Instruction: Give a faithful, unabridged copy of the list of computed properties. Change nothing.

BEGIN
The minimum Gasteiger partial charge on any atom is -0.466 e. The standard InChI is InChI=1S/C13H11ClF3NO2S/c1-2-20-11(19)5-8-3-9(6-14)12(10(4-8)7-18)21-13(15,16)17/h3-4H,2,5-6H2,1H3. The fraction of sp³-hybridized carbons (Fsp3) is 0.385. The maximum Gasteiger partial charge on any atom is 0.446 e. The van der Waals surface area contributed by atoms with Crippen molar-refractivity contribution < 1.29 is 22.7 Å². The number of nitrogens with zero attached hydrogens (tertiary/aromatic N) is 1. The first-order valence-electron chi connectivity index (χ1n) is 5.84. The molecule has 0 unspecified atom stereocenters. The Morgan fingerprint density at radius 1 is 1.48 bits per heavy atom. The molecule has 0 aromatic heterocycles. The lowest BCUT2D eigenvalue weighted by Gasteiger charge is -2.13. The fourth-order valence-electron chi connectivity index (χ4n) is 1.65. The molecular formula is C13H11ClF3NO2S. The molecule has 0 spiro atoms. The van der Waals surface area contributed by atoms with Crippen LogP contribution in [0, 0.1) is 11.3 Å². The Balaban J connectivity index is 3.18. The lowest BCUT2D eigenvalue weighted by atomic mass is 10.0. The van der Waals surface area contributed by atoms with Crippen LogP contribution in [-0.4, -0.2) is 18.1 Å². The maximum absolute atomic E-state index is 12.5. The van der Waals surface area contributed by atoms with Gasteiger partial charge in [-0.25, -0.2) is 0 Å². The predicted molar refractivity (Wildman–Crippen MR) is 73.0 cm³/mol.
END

The minimum Gasteiger partial charge on any atom is -0.466 e. The standard InChI is InChI=1S/C13H11ClF3NO2S/c1-2-20-11(19)5-8-3-9(6-14)12(10(4-8)7-18)21-13(15,16)17/h3-4H,2,5-6H2,1H3. The fraction of sp³-hybridized carbons (Fsp3) is 0.385. The maximum Gasteiger partial charge on any atom is 0.446 e. The van der Waals surface area contributed by atoms with Crippen molar-refractivity contribution < 1.29 is 22.7 Å². The number of nitrogens with zero attached hydrogens (tertiary/aromatic N) is 1. The first-order valence-electron chi connectivity index (χ1n) is 5.84. The molecule has 0 unspecified atom stereocenters. The Morgan fingerprint density at radius 1 is 1.48 bits per heavy atom. The molecule has 0 aromatic heterocycles. The lowest BCUT2D eigenvalue weighted by Gasteiger charge is -2.13. The fourth-order valence-electron chi connectivity index (χ4n) is 1.65. The molecular formula is C13H11ClF3NO2S. The molecule has 0 spiro atoms. The van der Waals surface area contributed by atoms with Crippen LogP contribution in [0, 0.1) is 11.3 Å². The Balaban J connectivity index is 3.18. The lowest BCUT2D eigenvalue weighted by atomic mass is 10.0. The van der Waals surface area contributed by atoms with Crippen LogP contribution in [-0.4, -0.2) is 18.1 Å². The maximum absolute atomic E-state index is 12.5. The van der Waals surface area contributed by atoms with Gasteiger partial charge in [-0.25, -0.2) is 0 Å². The predicted molar refractivity (Wildman–Crippen MR) is 73.0 cm³/mol.